Your sneak peek into the studio of Donna Ridgway, Montana artist. Updates, several times a week, art demo's of paintings in progress. Horse art, animal art, Montana landscapes. Photos of Montana, landscapes and wildlife.
This is slow going today, must have to many things on my mind. I can see Robert working outside my window, he's grinding off the cattle panels were turning into our outside display as we're getting ready to do the Chokecherry Festival show in Lewistown, Mt. We liked that town and they invited us back so of course, we have to do it!
We haven't updated the display for so long, it doesn't fit what we're doing now.
So in the middle of painting, I'm trying to think up ways to spruce up the exhibit. It also has to be fairly wind proof, we don't want it taking off and wiping out someone else's display. Most of that, I leave to Robert, but I will have to think up how we're going to decorate the inside and make it look nice.
We bought quilt tops from my aunt who's in her 80's. She makes wonderful quilts so we thought they would make a great display on the tables. We now need some black table cloths that hang down the front of the tables to the ground....might have to go purchase some black fabric. That will show off the quilt tops to advantage. I just hope they aren't so wild you can't see paintings on them, everyone will be asking to buy the quilt tops instead of the paintings!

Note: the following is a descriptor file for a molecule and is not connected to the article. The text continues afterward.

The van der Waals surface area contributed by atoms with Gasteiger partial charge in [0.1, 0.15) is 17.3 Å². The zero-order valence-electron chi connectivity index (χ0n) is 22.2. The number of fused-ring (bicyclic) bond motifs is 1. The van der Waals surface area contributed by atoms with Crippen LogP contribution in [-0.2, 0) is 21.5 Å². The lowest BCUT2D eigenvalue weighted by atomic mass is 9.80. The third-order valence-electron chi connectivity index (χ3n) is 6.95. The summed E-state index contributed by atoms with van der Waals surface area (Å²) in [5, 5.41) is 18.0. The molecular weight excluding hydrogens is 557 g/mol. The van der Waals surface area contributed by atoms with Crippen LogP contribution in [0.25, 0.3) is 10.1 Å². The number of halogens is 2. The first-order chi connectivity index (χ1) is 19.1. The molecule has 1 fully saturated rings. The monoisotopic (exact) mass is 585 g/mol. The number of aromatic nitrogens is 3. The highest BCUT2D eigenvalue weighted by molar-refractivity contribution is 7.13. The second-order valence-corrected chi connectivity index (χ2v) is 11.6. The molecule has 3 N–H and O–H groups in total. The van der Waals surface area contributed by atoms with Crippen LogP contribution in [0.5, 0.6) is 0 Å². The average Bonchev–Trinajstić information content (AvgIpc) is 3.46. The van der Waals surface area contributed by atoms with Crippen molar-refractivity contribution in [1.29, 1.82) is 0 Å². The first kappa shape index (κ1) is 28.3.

Some nice denim curtains will create our backdrop. They should look nice with the quilts in front of them.
So now, this painting is coming along. I got the colts' legs untangled, that was quite a job, to make sure you don't paint the right leg, the wrong color!
More equine art on my website, thanks for stopping by!
Got this started last night. I'm using cerulean blue and orange, acrylic. It's 8X10". On gessoed hardboard.